Thursday, July 26, 2012

Goaaaaaaaaaaaaaaal!!!: Gender & Sports Part II

I am obsessed with the U.S. women's national soccer team.  OB-SESSED.  I follow their blog, know their roster by heart, have seen all of their Youtube videos, and watch every game I can when they're on TV.  I have a shirt that I made with Sharpies that says "Hope Solo is a Keeper" and I once traveled several hours each way during a weekend trip to the beach to see them play in person.  I love them.  They're of course across the pond playing in the Olympics right now and although the opening ceremonies are not until tomorrow night, they have already played their first game (Which they won.  4-2 over France.  Alex Morgan scored two goals.).  In honor of this kick-off week for Olympic soccer, I thought I'd do another sports-related post.

My obsession with the soccer team aside, the issue of gender and sports begs a more serious question: How do homophobia and transphobia play out in the gender-segregated spaces of athletics?  Obviously, I intend to relate this question back to the U.S. women's soccer team (see above paragraph re: OBSESSION).  Although Megan Rapinoe, a midfielder for the U.S. women, is the only U.S. women's national team member that I am aware of being publicly out, I'm fairly certain she's not the only queer player on the team, a fact to which she herself has alluded.  The women's team head coach is also out and a number of the team's players pretty easily set off the gaydar.  Rapinoe commented in a video interview (see below) that she feels queer players are generally accepted by teammates with no issue in women's soccer, but that homophobia is much more prevalent on the men's side. She describes sports as "the last institution of homophobia:"




When she officially came out earlier this summer, Rapinoe again made mention that in general, queer female athletes may find more acceptance from teammates and within their sport generally, than queer male athletes.  See more here.  

While I'm not sure that sports is "the last institution of homophobia" (I'm certain we can all think of plenty of others...), I do think it's clear that, at least in soccer, queer players on women's teams are pretty visible, even if they're not publicly out, while queer players on the men's side seem nonexistent.  I'm sure we can all think of reasons why this is true - mainly that athletics have long been associated with the kind of "conventional" masculinity that doesn't make much room for variance from the status quo and in fact, I would say that sports for men is an environment in which gender is heavily policed.   Anecdotally speaking, it seems that men's sports is heavily dominated by the kind of verbal (and sometimes physical) gay-bashing that would make being out in that environment extremely trying if not altogether impossible.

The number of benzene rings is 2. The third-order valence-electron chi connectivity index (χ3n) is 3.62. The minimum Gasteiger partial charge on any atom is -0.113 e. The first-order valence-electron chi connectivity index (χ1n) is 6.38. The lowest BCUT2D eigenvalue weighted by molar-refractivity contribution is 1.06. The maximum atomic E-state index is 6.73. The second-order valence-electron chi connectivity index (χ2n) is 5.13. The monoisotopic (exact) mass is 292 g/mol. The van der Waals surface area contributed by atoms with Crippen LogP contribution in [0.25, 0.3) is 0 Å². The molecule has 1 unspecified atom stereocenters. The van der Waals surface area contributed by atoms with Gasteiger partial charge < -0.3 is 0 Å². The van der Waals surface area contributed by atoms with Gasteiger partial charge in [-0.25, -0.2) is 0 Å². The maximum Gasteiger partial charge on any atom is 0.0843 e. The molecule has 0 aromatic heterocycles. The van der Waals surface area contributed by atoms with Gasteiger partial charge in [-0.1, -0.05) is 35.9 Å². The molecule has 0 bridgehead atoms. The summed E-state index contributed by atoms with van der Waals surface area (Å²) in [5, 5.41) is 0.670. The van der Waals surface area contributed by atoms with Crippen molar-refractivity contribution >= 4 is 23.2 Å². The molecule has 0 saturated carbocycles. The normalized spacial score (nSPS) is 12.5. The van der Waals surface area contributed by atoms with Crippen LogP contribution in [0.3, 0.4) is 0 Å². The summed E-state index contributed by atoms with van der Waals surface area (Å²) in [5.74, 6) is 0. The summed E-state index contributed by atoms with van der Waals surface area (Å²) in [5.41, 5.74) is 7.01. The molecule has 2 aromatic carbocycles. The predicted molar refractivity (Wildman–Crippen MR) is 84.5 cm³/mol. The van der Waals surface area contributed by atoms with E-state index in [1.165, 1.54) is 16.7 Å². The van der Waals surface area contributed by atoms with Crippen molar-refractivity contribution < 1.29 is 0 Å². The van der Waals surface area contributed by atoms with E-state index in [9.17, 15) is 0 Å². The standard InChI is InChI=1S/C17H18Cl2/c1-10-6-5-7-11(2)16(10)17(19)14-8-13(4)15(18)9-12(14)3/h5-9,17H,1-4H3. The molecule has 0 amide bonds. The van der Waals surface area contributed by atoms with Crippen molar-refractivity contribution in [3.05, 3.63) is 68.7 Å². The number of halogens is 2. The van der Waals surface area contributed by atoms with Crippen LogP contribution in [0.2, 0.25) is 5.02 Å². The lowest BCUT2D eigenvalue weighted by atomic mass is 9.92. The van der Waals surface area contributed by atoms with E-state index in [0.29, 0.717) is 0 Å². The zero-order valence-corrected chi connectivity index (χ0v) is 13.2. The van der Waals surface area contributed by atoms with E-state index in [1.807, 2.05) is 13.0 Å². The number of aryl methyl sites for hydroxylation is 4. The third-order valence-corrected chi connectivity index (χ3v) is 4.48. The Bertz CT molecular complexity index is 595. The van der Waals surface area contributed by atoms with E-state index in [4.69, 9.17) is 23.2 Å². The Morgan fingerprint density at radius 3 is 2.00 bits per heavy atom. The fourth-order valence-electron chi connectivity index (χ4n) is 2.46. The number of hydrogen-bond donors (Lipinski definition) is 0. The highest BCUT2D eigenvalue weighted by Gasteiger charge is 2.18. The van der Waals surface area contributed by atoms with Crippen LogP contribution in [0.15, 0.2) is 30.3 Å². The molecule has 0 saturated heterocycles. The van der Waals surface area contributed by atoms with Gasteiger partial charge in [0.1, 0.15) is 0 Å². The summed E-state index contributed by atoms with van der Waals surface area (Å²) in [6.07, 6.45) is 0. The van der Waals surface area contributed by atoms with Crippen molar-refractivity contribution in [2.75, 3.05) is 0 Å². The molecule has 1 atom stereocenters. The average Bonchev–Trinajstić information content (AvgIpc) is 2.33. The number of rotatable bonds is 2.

For female athletes, I would certainly not say that there aren't pressures on them to conform to certain gender norms (see my previous post on gender policing in women's sports), but I do think that there's a subversive element to women's sports that lends itself to being a more queer-friendly space.  In almost every case, women have had to fight their way into athletics.  While youth sports for both boys and girls is now commonplace, this was very recently not the norm.  Just one generation ago, when my mom was growing up, there were no organized sports for girls - even at the high school level, opportunities were very limited.  Now that's changed, but the face of elite and professional sports is still overwhelmingly male.  Women's teams at the national or professional level still have to fight tooth and nail for recognition, audience, and revenue.  Despite the fact that our women's national soccer team has been unbelievably successful over a number of years in the form of two World Cup titles, three Olympic gold medals, and the all-time leading international goal-scorer (male or female) as alum Mia Hamm, we've had difficulty sustaining a women's professional soccer league in the U.S.  Our men's national team has never won a World Cup (their best finish was third place way back in 1930) or an Olympic medal (they didn't even qualify for London this year), men's professional soccer is alive and well in a number of American cities.  The point is, female athletes have to fight the status quo to exist, while male athletes, generally, do not.  Maybe this reality lends itself to greater acceptance of deviations from the mainstream within women's sports than in men's, or maybe not, but I still look forward to seeing more athletes come out of the closet and break down this "institution of homophobia."  Megan Rapinoe has gotten the ball rolling (pun intended).  I hope others will follow.



1 comment:

  1. I haven't looked into revenue and attendance for the WNBA in a few years- it would be interesting to compare them to womens' soccer as compared to the mens' leagues for both, since soccer in general has an uphill fight for recognition compared to basketball.

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